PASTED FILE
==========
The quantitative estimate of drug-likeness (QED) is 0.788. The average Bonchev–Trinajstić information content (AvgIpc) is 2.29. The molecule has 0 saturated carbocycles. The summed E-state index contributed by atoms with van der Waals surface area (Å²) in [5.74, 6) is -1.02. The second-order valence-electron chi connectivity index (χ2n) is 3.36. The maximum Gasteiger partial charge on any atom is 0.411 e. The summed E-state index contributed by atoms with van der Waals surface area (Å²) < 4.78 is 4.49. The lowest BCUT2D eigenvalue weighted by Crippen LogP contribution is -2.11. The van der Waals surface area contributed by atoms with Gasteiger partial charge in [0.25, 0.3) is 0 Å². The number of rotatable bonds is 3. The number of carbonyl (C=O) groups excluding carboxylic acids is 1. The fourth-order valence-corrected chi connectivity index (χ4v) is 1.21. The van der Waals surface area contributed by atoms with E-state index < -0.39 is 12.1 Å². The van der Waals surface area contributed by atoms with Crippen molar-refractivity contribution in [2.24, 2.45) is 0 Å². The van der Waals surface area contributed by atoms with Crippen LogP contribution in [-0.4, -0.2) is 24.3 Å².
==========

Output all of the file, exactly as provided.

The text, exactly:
The quantitative estimate of drug-likeness (QED) is 0.788. The average Bonchev–Trinajstić information content (AvgIpc) is 2.29. The molecule has 0 saturated carbocycles. The summed E-state index contributed by atoms with van der Waals surface area (Å²) in [5.74, 6) is -1.02. The second-order valence-electron chi connectivity index (χ2n) is 3.36. The maximum Gasteiger partial charge on any atom is 0.411 e. The summed E-state index contributed by atoms with van der Waals surface area (Å²) < 4.78 is 4.49. The lowest BCUT2D eigenvalue weighted by Crippen LogP contribution is -2.11. The van der Waals surface area contributed by atoms with Gasteiger partial charge in [0.25, 0.3) is 0 Å². The number of rotatable bonds is 3. The number of carbonyl (C=O) groups excluding carboxylic acids is 1. The fourth-order valence-corrected chi connectivity index (χ4v) is 1.21. The van der Waals surface area contributed by atoms with E-state index < -0.39 is 12.1 Å². The van der Waals surface area contributed by atoms with Crippen molar-refractivity contribution in [2.24, 2.45) is 0 Å². The van der Waals surface area contributed by atoms with Crippen LogP contribution in [-0.4, -0.2) is 24.3 Å².